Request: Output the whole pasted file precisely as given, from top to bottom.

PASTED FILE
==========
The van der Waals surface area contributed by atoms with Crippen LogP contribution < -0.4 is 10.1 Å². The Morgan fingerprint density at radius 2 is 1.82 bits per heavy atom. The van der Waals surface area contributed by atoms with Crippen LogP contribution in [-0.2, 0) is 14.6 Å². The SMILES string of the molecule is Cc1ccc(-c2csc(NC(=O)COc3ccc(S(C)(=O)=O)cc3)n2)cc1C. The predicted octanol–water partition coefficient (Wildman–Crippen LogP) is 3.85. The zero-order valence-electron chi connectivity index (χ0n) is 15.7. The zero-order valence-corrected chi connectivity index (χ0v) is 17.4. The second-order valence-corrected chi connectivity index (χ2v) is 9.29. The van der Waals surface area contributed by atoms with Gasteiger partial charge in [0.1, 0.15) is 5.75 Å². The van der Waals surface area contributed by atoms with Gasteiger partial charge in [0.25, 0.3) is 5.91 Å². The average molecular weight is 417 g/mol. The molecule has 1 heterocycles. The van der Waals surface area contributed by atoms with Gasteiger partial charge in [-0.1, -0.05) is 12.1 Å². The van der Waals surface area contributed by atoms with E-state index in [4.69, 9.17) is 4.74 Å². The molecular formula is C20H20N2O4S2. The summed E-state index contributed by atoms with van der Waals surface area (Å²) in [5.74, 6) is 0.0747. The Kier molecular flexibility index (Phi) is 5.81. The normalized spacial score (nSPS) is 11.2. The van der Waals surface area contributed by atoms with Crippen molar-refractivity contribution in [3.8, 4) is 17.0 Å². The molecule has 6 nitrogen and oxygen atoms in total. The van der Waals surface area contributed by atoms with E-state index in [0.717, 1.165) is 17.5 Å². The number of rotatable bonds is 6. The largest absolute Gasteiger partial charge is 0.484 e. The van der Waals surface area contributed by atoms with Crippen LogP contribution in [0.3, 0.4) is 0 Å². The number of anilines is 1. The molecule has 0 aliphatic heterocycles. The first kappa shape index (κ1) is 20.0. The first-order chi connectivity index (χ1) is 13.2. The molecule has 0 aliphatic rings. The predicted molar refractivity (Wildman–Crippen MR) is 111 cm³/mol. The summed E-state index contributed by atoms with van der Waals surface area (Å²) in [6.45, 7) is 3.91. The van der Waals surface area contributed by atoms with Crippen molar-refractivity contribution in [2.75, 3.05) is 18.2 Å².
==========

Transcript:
The van der Waals surface area contributed by atoms with Crippen LogP contribution < -0.4 is 10.1 Å². The Morgan fingerprint density at radius 2 is 1.82 bits per heavy atom. The van der Waals surface area contributed by atoms with Crippen LogP contribution in [-0.2, 0) is 14.6 Å². The SMILES string of the molecule is Cc1ccc(-c2csc(NC(=O)COc3ccc(S(C)(=O)=O)cc3)n2)cc1C. The predicted octanol–water partition coefficient (Wildman–Crippen LogP) is 3.85. The zero-order valence-electron chi connectivity index (χ0n) is 15.7. The zero-order valence-corrected chi connectivity index (χ0v) is 17.4. The second-order valence-corrected chi connectivity index (χ2v) is 9.29. The van der Waals surface area contributed by atoms with Gasteiger partial charge in [0.1, 0.15) is 5.75 Å². The van der Waals surface area contributed by atoms with Gasteiger partial charge in [0.25, 0.3) is 5.91 Å². The average molecular weight is 417 g/mol. The molecule has 1 heterocycles. The van der Waals surface area contributed by atoms with Gasteiger partial charge in [-0.1, -0.05) is 12.1 Å². The van der Waals surface area contributed by atoms with E-state index in [4.69, 9.17) is 4.74 Å². The molecular formula is C20H20N2O4S2. The summed E-state index contributed by atoms with van der Waals surface area (Å²) in [5.74, 6) is 0.0747. The Kier molecular flexibility index (Phi) is 5.81. The normalized spacial score (nSPS) is 11.2. The van der Waals surface area contributed by atoms with Crippen molar-refractivity contribution in [3.8, 4) is 17.0 Å². The molecule has 6 nitrogen and oxygen atoms in total. The van der Waals surface area contributed by atoms with E-state index in [0.717, 1.165) is 17.5 Å². The number of rotatable bonds is 6. The largest absolute Gasteiger partial charge is 0.484 e. The van der Waals surface area contributed by atoms with Crippen LogP contribution in [0.3, 0.4) is 0 Å². The number of anilines is 1. The molecule has 0 aliphatic heterocycles. The first kappa shape index (κ1) is 20.0. The first-order chi connectivity index (χ1) is 13.2. The molecule has 0 aliphatic rings. The predicted molar refractivity (Wildman–Crippen MR) is 111 cm³/mol. The summed E-state index contributed by atoms with van der Waals surface area (Å²) in [6.45, 7) is 3.91. The van der Waals surface area contributed by atoms with Crippen molar-refractivity contribution in [2.75, 3.05) is 18.2 Å².